Meanwhile, my true self was locked away in a prison of self-hatred. My false self ruled with an iron clad and only got worse during high school as I became a state finalist in track and field, three out of four years. Pride and ego took center stage, but soon life would start to play out against my hopes and dreams. The very things that fueled the false self seemed to have been taken almost overnight. I guess God had had enough… But I began to display many other destructive qualities as I entered college. My sense of self worth plummeted to all time lows, and I became the perfect punching bag for the enemy of my soul. The slightest word said in the wrong way could throw me into an emotional tailspin. College life was MISERABLE, for the most part. My false self eventually steered my life down a dark path and it would take years to begin repairing the damage. It’s sad how the enemy can derail us with his lies. Some never leave the path of destruction that was set up by the false self, and I thought I never would.
As I started my true journey with the Lord some years ago, the true self began to slowly emerge. His Word began to bathe me, methodically washing away the lies my heart had internalized over the years. Through the love of others, God began His surgery on me. He started to remove the cancer of self hatred and other vices that made me believe that even He hated me for all of those years. My ears began to hear His voice for the very first time as He whispered. His love began to peel away the layers to reveal the man that He imagined before time even existed. My artistic side began to bloom brightly like a field of sunflowers. My true self can begin to kill ego and reject performance, and can learn to forgive those who inflicted the deep wounds I suffered in my childhood. My true self can learn to not be so easily offended. I can choose to walk in the light, just like the brightness that hits after exiting a railroad tunnel.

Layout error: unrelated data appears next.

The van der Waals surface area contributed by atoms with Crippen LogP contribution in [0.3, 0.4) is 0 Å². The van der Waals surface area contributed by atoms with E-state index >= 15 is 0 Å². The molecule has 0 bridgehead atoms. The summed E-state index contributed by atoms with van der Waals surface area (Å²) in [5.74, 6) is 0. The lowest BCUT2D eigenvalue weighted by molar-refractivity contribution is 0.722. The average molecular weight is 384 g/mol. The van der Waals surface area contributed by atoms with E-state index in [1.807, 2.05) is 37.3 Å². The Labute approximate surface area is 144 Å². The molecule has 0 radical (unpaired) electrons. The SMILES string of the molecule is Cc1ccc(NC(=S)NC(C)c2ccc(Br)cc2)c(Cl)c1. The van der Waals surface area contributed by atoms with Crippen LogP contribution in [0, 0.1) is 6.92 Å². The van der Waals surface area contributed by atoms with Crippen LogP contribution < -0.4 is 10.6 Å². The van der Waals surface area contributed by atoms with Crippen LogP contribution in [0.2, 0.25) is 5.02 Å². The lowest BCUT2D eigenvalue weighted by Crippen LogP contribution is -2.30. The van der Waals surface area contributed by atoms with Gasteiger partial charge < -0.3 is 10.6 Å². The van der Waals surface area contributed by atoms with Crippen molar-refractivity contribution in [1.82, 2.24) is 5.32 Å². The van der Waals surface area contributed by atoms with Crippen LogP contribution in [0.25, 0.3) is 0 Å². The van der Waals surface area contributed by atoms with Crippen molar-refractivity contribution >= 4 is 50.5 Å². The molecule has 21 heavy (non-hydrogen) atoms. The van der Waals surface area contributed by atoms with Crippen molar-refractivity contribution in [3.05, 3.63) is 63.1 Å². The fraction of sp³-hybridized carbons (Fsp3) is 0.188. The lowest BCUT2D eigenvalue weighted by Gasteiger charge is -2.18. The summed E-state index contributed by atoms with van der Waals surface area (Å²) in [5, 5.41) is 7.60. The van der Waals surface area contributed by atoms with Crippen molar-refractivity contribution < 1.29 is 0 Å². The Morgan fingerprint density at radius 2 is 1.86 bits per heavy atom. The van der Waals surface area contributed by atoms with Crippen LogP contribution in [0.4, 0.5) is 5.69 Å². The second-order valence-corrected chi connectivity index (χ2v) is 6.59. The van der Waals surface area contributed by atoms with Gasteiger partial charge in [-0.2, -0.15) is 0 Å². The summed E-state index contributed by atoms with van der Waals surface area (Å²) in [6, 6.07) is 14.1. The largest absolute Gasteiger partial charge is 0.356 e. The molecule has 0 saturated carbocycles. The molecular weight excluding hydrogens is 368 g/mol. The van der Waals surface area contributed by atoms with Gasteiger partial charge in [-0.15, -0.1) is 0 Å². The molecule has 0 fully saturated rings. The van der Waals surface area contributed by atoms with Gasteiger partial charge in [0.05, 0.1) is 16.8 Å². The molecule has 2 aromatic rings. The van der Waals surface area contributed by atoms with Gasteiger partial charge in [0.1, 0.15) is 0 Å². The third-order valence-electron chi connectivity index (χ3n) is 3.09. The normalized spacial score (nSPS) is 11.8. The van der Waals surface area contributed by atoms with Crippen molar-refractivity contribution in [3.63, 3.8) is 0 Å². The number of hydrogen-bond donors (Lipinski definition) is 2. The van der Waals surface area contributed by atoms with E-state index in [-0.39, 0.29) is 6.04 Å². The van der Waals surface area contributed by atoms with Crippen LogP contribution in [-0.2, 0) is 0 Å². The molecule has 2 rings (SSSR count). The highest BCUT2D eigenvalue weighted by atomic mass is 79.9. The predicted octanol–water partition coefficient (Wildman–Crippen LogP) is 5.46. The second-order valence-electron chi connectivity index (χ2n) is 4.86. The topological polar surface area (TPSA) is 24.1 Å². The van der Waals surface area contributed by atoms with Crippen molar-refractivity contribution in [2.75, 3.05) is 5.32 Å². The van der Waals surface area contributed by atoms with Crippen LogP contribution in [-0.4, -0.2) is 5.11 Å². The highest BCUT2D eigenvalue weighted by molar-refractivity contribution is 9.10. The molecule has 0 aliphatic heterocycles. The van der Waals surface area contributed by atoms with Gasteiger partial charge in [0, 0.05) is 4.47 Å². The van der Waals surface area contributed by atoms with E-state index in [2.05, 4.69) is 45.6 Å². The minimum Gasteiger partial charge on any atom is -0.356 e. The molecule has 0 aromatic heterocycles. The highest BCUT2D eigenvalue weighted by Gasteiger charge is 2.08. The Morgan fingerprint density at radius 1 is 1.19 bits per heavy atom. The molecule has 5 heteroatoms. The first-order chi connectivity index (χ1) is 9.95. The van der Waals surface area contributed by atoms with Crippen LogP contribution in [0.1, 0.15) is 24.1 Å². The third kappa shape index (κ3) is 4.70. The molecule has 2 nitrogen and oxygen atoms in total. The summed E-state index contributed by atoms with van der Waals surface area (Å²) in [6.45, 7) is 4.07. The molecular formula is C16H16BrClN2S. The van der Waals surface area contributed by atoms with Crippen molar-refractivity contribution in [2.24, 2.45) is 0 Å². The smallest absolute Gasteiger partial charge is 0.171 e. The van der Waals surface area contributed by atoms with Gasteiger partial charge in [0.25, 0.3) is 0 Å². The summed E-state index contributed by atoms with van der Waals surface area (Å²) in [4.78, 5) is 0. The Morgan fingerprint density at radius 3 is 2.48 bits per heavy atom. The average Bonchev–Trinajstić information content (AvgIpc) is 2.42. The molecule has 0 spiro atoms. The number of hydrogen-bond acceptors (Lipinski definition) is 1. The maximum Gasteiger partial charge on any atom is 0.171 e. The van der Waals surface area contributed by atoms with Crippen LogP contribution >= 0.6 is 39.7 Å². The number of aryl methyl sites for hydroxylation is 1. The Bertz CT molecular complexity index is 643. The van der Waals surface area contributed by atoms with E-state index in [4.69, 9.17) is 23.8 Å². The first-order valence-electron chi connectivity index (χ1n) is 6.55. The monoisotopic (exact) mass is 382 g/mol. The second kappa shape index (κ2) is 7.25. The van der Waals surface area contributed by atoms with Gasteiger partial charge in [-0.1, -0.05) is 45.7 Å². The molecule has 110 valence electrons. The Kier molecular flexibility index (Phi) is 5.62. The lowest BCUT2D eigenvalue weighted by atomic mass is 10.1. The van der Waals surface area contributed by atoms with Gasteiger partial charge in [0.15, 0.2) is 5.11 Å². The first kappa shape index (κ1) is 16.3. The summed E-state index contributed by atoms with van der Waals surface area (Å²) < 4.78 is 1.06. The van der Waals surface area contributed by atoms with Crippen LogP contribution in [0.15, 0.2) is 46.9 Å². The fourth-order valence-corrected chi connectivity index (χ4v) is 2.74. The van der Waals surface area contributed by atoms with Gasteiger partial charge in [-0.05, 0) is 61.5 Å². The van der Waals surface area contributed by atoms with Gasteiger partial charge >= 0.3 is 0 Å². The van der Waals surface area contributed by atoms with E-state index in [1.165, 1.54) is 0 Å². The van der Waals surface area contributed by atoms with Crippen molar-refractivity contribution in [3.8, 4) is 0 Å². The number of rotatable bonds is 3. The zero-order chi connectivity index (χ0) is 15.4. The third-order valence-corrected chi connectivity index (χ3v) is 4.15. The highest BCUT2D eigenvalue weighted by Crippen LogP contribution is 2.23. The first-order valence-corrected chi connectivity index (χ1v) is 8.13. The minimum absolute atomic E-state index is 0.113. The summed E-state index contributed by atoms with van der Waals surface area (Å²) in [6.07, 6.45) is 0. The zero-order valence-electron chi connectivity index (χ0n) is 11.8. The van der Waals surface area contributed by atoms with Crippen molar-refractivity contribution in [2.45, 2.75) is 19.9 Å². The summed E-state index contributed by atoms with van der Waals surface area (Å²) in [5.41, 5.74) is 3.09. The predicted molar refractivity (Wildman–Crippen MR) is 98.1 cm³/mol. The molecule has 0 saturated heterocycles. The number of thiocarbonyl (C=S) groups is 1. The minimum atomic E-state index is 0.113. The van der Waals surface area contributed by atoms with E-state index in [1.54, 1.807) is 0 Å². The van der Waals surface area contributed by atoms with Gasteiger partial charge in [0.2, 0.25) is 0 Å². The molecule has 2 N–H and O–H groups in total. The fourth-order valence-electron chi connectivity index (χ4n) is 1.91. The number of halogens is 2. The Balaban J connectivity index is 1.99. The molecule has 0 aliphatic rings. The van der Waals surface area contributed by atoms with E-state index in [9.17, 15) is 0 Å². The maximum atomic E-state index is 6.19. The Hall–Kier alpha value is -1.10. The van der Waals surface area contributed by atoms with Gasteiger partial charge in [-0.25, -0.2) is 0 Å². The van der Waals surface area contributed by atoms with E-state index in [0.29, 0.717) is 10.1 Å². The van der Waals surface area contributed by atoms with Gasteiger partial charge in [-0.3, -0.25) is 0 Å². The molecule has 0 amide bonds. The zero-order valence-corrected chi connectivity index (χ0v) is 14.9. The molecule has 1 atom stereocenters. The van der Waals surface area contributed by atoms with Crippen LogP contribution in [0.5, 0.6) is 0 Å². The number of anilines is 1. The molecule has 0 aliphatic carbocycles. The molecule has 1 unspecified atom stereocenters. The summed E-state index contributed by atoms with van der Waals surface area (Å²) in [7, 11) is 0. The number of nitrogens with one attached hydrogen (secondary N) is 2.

I don’t like the phrase “work in progress” because I believe it gets misused. However, I will say that my true self is still emerging as I learn to get out of my own way. I’m embracing my God-given uniqueness. My true self has a marvelous destiny that awaits him. My true self is no longer afraid to take risks. Courage is being poured over my spirit man as I am beginning to recognize what it means to truly live. My true self is learning to bow down to the reality that the Heavenly Father knows me infinitely more than I know myself. I have imperfections and have to bear my cross just like the savior did. I have to be willing to embrace the narrow path the lord has laid out for me in order to find the life that I was always mean to live while on this earth. Each day that we awake, we must make the decision to keep the false self locked away until he is finally no more… My true self shall prevail. And so can yours, if you will allow it.
Philippians 3:12-14 Not that I have already attained, or am already perfected; but I press on, that I may lay hold of that for which Christ Jesus has also laid hold of me. 13 Brethren, I do not count myself to have apprehended; but one thing I do, forgetting those things which are behind and reaching forward to those things which are ahead, 14 I press toward the goal for the prize of the upward call of God in Christ Jesus.(NKJV)
Nathan Allen Copyright© 2013